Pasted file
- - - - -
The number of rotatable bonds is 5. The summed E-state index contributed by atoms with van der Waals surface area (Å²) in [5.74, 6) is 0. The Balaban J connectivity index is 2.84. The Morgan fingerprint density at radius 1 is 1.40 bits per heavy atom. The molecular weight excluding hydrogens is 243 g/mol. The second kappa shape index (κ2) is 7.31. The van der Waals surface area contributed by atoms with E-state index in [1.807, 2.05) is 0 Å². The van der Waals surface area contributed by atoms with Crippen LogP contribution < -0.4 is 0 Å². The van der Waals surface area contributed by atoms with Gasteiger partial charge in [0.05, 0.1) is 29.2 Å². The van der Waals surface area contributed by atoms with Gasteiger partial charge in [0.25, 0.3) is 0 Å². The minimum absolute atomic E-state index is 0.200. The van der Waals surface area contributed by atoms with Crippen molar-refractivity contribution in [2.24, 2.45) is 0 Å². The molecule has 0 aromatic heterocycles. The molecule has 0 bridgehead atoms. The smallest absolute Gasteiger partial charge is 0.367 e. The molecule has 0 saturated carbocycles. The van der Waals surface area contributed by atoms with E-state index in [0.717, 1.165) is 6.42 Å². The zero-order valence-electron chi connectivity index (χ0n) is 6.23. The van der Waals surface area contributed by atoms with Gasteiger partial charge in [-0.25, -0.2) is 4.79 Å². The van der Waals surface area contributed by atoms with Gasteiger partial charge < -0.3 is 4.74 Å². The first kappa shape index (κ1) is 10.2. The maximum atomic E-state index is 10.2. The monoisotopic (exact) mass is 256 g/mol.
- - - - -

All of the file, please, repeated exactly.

The number of rotatable bonds is 5. The summed E-state index contributed by atoms with van der Waals surface area (Å²) in [5.74, 6) is 0. The Balaban J connectivity index is 2.84. The Morgan fingerprint density at radius 1 is 1.40 bits per heavy atom. The molecular weight excluding hydrogens is 243 g/mol. The second kappa shape index (κ2) is 7.31. The van der Waals surface area contributed by atoms with E-state index in [1.807, 2.05) is 0 Å². The van der Waals surface area contributed by atoms with Crippen LogP contribution < -0.4 is 0 Å². The van der Waals surface area contributed by atoms with Gasteiger partial charge in [0.05, 0.1) is 29.2 Å². The van der Waals surface area contributed by atoms with Gasteiger partial charge in [0.25, 0.3) is 0 Å². The minimum absolute atomic E-state index is 0.200. The van der Waals surface area contributed by atoms with Crippen molar-refractivity contribution in [2.24, 2.45) is 0 Å². The molecule has 0 aromatic heterocycles. The molecule has 0 bridgehead atoms. The smallest absolute Gasteiger partial charge is 0.367 e. The molecule has 0 saturated carbocycles. The van der Waals surface area contributed by atoms with E-state index in [0.717, 1.165) is 6.42 Å². The zero-order valence-electron chi connectivity index (χ0n) is 6.23. The van der Waals surface area contributed by atoms with Gasteiger partial charge in [-0.25, -0.2) is 4.79 Å². The van der Waals surface area contributed by atoms with Gasteiger partial charge < -0.3 is 4.74 Å². The first kappa shape index (κ1) is 10.2. The maximum atomic E-state index is 10.2. The monoisotopic (exact) mass is 256 g/mol.